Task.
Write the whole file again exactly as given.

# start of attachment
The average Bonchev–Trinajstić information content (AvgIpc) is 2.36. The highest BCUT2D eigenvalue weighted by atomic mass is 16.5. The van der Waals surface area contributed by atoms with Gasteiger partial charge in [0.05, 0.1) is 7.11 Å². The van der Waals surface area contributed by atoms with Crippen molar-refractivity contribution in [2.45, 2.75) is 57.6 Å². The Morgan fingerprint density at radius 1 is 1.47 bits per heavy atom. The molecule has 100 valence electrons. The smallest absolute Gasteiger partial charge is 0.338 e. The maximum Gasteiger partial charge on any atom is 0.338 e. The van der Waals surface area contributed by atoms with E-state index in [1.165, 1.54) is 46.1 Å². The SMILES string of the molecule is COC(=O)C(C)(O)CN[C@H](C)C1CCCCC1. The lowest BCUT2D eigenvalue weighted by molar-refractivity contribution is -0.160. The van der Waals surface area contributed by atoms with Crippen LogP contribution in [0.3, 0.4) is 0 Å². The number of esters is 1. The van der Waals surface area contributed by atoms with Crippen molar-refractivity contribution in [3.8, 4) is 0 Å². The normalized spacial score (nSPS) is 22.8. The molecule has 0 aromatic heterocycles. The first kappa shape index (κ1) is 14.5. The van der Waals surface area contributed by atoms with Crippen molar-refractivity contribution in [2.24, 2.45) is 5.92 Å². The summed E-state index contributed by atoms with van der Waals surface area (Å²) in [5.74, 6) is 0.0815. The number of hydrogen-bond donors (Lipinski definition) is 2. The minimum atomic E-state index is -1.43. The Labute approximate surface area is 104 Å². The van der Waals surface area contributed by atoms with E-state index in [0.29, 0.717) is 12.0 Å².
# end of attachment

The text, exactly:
The average Bonchev–Trinajstić information content (AvgIpc) is 2.36. The highest BCUT2D eigenvalue weighted by atomic mass is 16.5. The van der Waals surface area contributed by atoms with Gasteiger partial charge in [0.05, 0.1) is 7.11 Å². The van der Waals surface area contributed by atoms with Crippen molar-refractivity contribution in [2.45, 2.75) is 57.6 Å². The Morgan fingerprint density at radius 1 is 1.47 bits per heavy atom. The molecule has 100 valence electrons. The smallest absolute Gasteiger partial charge is 0.338 e. The maximum Gasteiger partial charge on any atom is 0.338 e. The van der Waals surface area contributed by atoms with E-state index in [1.165, 1.54) is 46.1 Å². The SMILES string of the molecule is COC(=O)C(C)(O)CN[C@H](C)C1CCCCC1. The lowest BCUT2D eigenvalue weighted by molar-refractivity contribution is -0.160. The van der Waals surface area contributed by atoms with Crippen LogP contribution in [0.3, 0.4) is 0 Å². The number of esters is 1. The van der Waals surface area contributed by atoms with Crippen molar-refractivity contribution in [3.8, 4) is 0 Å². The normalized spacial score (nSPS) is 22.8. The molecule has 0 aromatic heterocycles. The first kappa shape index (κ1) is 14.5. The van der Waals surface area contributed by atoms with Crippen molar-refractivity contribution in [2.24, 2.45) is 5.92 Å². The summed E-state index contributed by atoms with van der Waals surface area (Å²) in [5.74, 6) is 0.0815. The number of hydrogen-bond donors (Lipinski definition) is 2. The minimum atomic E-state index is -1.43. The Labute approximate surface area is 104 Å². The van der Waals surface area contributed by atoms with E-state index in [0.29, 0.717) is 12.0 Å².